Sunday, September 8, 2013

The Hard Truths We Must Swallow: Rwanda is Wreaking Havoc in Congo.. and why the international community keeps quiet

Many articles and reports have been published on the the Rwandese involvement in the Congolese war. Only last year the United Nations investigators revealed that Rwandese troops crossed into Congo to fight side by side with a notorious rebel group, the M23, which has murdered civilians and gang-raped women, wreaking destruction on the eastern part of that country.

 Alice Gatebuke is a Rwandan genocide and war survivor, Cornell University graduate, and a human rights activist, wrote in her article "The Hard Truths we must swallow: Rwanda is wreaking Havoc in Congo" the following:

"The Rwandan Genocide was 19 years ago.....It is precisely this fear of another genocide carried out by the perpetrators of the genocide of 1994 that motivated the current Rwandan government’s first invasion of Congo in 1996. It is this fear that has sustained the Rwandan government’s justification for repeated intervention in the Congo over the last 16 years[..]
Since the first invasion, more than five million people have died in DR Congo, making it the deadliest conflict since the Second World War. And many of those deaths lie at the hands of the Rwandan government. These are hard truths we must swallow.[... ]
After sixteen years of invasion and intervention through proxy groups, it is still difficult for people in the international community to accept that the Rwandan government is guilty of anything but justified intervention in Congo [...] We, along with the rest of the world, must no longer refuse to swallow difficult and painful truths, and dedicate consistent focus and action towards resolving the deadliest conflict since the Second World War in Congo. "
Her full article can be found here:

Certainly security (as well as retaliation) was at the heart of the initial invasion. However, economic interests have played an important role as well. 

The New York Times writes: "Congo may be one of the world’s biggest tragedies, a country blessed with just about every natural resource imaginable — diamonds, copper, gold, oil, water, fertile land — but plagued by a series of interlocking wars that have killed millions of people. A U.N. report from 2002 accused Kagame’s army of plundering minerals from Congo and exporting them through Rwanda, at a staggering profit, supposedly with the help of one of the most infamous arms traders, Viktor Bout"  

Certainly a sense of guilt by the international community over the Rwandan genocide, especially the Unites States of America, can be one explanation for the lack of actions against this small country landlocked in the heart of Africa. (The US had just experienced the disastrous Somalia mission  - also known as Black Hawk Down - a year prior to the Rwandan crises, and were against any intervention on the continent when the genocide was brought to their attention).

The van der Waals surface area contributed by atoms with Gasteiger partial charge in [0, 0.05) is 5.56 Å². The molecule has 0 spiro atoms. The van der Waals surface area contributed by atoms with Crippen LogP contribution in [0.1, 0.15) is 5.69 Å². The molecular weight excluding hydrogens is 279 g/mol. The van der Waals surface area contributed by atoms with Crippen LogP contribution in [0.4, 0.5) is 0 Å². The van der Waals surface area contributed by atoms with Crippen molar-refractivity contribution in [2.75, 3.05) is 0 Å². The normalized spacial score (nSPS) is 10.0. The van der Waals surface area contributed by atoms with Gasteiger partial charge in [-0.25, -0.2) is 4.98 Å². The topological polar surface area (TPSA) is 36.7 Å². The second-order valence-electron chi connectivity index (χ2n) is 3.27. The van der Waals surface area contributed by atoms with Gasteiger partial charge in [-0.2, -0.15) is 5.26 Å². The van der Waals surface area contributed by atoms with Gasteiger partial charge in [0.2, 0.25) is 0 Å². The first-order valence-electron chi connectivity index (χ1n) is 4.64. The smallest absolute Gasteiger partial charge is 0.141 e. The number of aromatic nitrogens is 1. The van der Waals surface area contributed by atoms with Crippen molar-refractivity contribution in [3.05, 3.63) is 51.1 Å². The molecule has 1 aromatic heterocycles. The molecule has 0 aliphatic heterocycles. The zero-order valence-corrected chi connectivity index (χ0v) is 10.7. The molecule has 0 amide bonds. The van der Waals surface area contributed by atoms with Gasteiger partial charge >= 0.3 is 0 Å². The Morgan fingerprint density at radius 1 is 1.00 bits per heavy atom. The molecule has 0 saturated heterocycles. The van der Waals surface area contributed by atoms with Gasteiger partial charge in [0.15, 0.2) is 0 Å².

The NYT articles continues with their explanation on the lack of international pressures, and the US as following:
"The United States has a long history, of course, of putting aside concerns over human rights and democratic principles and supporting strongmen who can protect its strategic interests, like keeping the oil flowing or Communist sympathizers or Muslim extremists in check. But what makes the Kagame situation different from the one in Egypt, say, where the army has mowed down crowds, or in Saudi Arabia, where misogynistic princes rule, is that there is no obvious strategic American interest in Rwanda. It is a tiny country, in the middle of Africa, with few natural resources and no Islamist terrorists. So why has the West — and the United States in particular — been so eager to embrace Kagame, despite his authoritarian tendencies? One diplomat who works in Rwanda told me that Kagame has become a rare symbol of progress on a continent that has an abundance of failed states and a record of paralyzing corruption. Kagame was burnishing the image of the entire billion-dollar aid industry. “You put your money in, and you get results out,” said the diplomat, who insisted he could not talk candidly if he was identified. Yes, Kagame was “utterly ruthless,” the diplomat said, but there was a mutual interest in supporting him, because Kagame was proving that aid to Africa was not a hopeless waste and that poor and broken countries could be fixed with the right leadership. “We needed a success story, and he was it.”

 The entire New York Times article can be found here:

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